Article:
These moments, these breaths, these are the gifts that God gave us at the very dawn of time, in the beginning of creation. These lives are the lives that God intended us to live, finding love and beauty in the smallest of things and in the most inconspicuous of places. But even there, in the small, everyday graces that decorate our lives, there is a deeper reality, there is more to us than what we live on the surface, and God asks us to give up our very lives in order to find precisely that identity.         

God asks us to humble ourselves, not to teach us a lesson about how lowly we are or ought to be, but in order to strip away the parts of ourselves that we use to hide who we really are. All of those masks that we wear as we go about the world around us, all of those costumes that we use to protect our vulnerable hearts and souls. God asks us to humble ourselves in order that we might let go of all those things, in order that we might find the person who truly lies at the centre of all of it, hidden in the very palm of God:

Your true identity, the core of your being, a child of God most high, an heir to the Kingdom of Heaven.

LIVES THAT RESPOND TO GOD’S LABEL

I think it’s really only once we’ve reached that point, once we can understand that fundamental claim that Jesus makes about our identity that we can actually understand what he’s saying in today’s parable, the story of the man who sends his two sons out into the vineyard. The first one says he won’t go, but he ends up giving in and going anyways. The second son says he will go, but never actually does.

Jesus uses this parable as a way of showing the people gathered around him in the temple that the most important thing in our spiritual lives isn’t simply the fact that we believe the right things or say the right things. The most important thing in our spiritual life is that our lives are transformed by the gospel, it’s that we’re able to respond to the gospel, to that good news of who we are at our core.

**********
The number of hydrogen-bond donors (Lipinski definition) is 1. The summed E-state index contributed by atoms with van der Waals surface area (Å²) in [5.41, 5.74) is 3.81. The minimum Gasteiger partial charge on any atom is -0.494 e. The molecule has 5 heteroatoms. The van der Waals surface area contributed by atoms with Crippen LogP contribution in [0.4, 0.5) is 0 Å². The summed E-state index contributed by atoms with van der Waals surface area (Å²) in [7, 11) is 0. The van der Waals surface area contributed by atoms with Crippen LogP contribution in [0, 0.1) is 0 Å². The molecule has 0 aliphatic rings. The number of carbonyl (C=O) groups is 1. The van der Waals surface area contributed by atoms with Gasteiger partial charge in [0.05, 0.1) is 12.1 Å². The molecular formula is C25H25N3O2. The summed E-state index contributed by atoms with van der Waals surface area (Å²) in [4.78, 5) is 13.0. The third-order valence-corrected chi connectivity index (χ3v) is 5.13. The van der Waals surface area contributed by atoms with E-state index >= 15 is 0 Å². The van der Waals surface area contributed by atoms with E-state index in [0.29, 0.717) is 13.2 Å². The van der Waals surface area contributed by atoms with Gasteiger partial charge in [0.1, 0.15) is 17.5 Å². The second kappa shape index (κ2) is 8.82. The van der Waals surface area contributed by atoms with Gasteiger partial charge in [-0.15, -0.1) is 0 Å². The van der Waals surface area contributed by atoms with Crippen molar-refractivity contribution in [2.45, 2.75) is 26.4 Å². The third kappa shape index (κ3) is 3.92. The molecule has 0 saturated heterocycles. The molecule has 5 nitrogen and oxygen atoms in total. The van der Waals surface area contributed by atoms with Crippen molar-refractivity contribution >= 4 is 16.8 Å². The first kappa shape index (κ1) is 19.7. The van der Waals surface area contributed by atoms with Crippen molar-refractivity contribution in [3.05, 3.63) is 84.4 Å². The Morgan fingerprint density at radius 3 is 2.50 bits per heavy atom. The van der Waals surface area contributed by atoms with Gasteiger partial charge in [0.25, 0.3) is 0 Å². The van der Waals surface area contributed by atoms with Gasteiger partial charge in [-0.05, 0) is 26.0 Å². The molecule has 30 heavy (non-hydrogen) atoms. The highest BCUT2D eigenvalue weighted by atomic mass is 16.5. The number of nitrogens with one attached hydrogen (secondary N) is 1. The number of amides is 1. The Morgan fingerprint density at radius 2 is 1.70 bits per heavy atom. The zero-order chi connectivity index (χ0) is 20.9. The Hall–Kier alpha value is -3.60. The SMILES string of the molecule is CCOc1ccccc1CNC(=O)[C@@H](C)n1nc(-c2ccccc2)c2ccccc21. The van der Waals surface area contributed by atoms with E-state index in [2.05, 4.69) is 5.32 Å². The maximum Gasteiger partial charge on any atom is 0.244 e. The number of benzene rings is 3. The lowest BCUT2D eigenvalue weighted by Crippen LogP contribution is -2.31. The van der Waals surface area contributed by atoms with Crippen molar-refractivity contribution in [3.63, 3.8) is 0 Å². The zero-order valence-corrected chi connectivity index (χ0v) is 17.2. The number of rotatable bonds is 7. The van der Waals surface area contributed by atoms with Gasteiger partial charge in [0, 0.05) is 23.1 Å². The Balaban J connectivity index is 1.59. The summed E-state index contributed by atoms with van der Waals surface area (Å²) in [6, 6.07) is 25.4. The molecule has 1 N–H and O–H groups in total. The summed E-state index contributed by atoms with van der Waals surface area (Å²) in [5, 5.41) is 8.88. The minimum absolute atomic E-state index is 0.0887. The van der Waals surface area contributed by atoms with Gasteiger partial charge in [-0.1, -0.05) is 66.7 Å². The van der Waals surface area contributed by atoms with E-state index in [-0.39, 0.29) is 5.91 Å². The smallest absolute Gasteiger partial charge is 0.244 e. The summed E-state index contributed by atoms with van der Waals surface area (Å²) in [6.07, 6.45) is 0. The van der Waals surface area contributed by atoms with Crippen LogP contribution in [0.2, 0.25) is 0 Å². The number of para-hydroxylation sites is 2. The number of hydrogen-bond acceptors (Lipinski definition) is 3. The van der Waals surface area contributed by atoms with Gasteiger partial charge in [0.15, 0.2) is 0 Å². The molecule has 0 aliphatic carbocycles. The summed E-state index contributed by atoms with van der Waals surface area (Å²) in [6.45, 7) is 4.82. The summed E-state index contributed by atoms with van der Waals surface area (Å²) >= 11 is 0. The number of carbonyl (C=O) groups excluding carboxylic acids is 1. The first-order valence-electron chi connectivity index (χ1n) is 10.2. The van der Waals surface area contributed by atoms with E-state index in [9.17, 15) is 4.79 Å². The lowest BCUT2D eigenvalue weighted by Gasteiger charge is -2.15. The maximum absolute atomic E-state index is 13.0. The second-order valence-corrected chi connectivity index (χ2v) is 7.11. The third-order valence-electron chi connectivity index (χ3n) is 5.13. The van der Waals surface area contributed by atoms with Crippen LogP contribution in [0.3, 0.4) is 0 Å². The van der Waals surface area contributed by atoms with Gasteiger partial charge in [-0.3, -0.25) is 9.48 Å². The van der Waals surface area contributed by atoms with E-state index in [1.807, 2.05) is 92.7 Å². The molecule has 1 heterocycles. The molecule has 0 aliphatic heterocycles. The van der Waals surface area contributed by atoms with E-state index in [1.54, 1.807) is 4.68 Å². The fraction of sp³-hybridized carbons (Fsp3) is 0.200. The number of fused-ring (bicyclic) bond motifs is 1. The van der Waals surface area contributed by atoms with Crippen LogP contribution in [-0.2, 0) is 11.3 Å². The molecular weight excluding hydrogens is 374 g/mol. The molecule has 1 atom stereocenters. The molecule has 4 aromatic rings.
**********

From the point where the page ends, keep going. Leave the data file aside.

Christian salvation isn’t about achieving moral perfection and it isn’t about following the law to a T and it isn’t even about being faithful, as if faithfulness were just something else we had to work up to and achieve. Christian salvation is about being able to respond with whatever we have to God’s claim on our lives. It’s about a poor, broke widow being able to give two small mites to the temple collection. It’s about a son being able to respond to his father’s request, even when it doesn’t fit his schedule or his plans.

It’s about your ability to be changed by God in Christ, to live out your regular, mundane, everyday life in the full knowledge that you are a beloved child of God and an heir to the kingdom of heaven. It’s about your ability to respond to that, not just with your mind, and not just with your words, but with your whole being.

It’s about believing in God, but also believing in the promises that God makes to you, to cherish you, to trust you, to give up his life for you. God asks much of you, only because God believes in you, God believes in your ability to carry out the work that’s been set before you. Remember that the least expected, the tax collectors and the prostitutes were the ones to enter the kingdom of God first, because they were the ones able and willing to respond to the word that God spoke into their lives. They were the ones who were most able to appreciate the claim of the gospel that their lives mattered.

And so as you go through your lives this week, I encourage you to bear in mind who you are, when all of those protective layers are stripped away. Take a moment and look at yourself through the eyes of God. Allow yourself to be transformed by that image. And then go forth into the world to love and serve the Lord.